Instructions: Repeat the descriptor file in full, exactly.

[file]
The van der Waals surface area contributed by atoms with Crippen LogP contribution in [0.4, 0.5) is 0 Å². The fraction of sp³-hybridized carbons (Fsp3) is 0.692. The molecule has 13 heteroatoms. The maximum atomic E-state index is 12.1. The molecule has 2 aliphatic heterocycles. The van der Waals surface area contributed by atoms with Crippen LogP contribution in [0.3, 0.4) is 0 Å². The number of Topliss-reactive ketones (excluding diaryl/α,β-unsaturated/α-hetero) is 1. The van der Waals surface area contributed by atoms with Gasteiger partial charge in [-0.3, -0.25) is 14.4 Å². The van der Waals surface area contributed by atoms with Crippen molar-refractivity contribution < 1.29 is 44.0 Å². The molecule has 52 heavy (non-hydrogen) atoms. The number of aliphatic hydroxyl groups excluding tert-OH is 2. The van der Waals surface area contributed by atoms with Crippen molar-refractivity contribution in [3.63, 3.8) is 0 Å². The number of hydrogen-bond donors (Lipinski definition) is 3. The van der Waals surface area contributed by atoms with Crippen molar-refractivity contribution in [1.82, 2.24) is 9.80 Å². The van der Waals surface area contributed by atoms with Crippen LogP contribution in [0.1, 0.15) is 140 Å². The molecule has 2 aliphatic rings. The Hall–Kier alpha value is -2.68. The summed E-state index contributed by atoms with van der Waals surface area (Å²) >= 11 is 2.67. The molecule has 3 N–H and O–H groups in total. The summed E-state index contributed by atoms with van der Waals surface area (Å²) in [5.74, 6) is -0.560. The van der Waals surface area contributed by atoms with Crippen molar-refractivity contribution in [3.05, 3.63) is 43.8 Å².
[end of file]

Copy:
The van der Waals surface area contributed by atoms with Crippen LogP contribution in [0.4, 0.5) is 0 Å². The fraction of sp³-hybridized carbons (Fsp3) is 0.692. The molecule has 13 heteroatoms. The maximum atomic E-state index is 12.1. The molecule has 2 aliphatic heterocycles. The van der Waals surface area contributed by atoms with Crippen LogP contribution in [0.3, 0.4) is 0 Å². The number of Topliss-reactive ketones (excluding diaryl/α,β-unsaturated/α-hetero) is 1. The van der Waals surface area contributed by atoms with Gasteiger partial charge in [-0.3, -0.25) is 14.4 Å². The van der Waals surface area contributed by atoms with Crippen molar-refractivity contribution < 1.29 is 44.0 Å². The molecule has 52 heavy (non-hydrogen) atoms. The number of aliphatic hydroxyl groups excluding tert-OH is 2. The van der Waals surface area contributed by atoms with Crippen molar-refractivity contribution in [3.63, 3.8) is 0 Å². The number of hydrogen-bond donors (Lipinski definition) is 3. The van der Waals surface area contributed by atoms with Crippen molar-refractivity contribution in [1.82, 2.24) is 9.80 Å². The van der Waals surface area contributed by atoms with Crippen LogP contribution in [0.1, 0.15) is 140 Å². The molecule has 2 aliphatic rings. The Hall–Kier alpha value is -2.68. The summed E-state index contributed by atoms with van der Waals surface area (Å²) >= 11 is 2.67. The molecule has 3 N–H and O–H groups in total. The summed E-state index contributed by atoms with van der Waals surface area (Å²) in [5.74, 6) is -0.560. The van der Waals surface area contributed by atoms with Crippen molar-refractivity contribution in [3.05, 3.63) is 43.8 Å².